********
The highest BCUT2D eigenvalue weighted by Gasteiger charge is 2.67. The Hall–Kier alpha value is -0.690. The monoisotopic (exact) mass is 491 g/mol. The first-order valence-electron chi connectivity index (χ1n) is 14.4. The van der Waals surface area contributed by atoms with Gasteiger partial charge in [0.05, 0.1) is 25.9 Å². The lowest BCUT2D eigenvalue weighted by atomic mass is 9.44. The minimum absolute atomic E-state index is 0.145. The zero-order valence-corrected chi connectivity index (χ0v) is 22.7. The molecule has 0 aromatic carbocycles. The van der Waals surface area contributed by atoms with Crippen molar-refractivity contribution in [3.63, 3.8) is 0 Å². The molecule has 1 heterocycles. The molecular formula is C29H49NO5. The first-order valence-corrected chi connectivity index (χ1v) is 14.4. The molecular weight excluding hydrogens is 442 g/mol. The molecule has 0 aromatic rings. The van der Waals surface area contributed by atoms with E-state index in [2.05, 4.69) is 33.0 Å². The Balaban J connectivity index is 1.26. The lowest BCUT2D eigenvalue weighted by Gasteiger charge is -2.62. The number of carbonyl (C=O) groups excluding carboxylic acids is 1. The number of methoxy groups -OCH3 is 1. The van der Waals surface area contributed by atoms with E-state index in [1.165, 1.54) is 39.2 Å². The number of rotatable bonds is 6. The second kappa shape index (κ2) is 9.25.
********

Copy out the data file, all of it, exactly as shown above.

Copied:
The highest BCUT2D eigenvalue weighted by Gasteiger charge is 2.67. The Hall–Kier alpha value is -0.690. The monoisotopic (exact) mass is 491 g/mol. The first-order valence-electron chi connectivity index (χ1n) is 14.4. The van der Waals surface area contributed by atoms with Gasteiger partial charge in [0.05, 0.1) is 25.9 Å². The lowest BCUT2D eigenvalue weighted by atomic mass is 9.44. The minimum absolute atomic E-state index is 0.145. The zero-order valence-corrected chi connectivity index (χ0v) is 22.7. The molecule has 0 aromatic carbocycles. The van der Waals surface area contributed by atoms with Crippen molar-refractivity contribution in [3.63, 3.8) is 0 Å². The molecule has 1 heterocycles. The molecular formula is C29H49NO5. The first-order valence-corrected chi connectivity index (χ1v) is 14.4. The molecular weight excluding hydrogens is 442 g/mol. The molecule has 0 aromatic rings. The van der Waals surface area contributed by atoms with E-state index in [2.05, 4.69) is 33.0 Å². The Balaban J connectivity index is 1.26. The lowest BCUT2D eigenvalue weighted by Gasteiger charge is -2.62. The number of carbonyl (C=O) groups excluding carboxylic acids is 1. The number of methoxy groups -OCH3 is 1. The van der Waals surface area contributed by atoms with E-state index in [1.165, 1.54) is 39.2 Å². The number of rotatable bonds is 6. The second kappa shape index (κ2) is 9.25.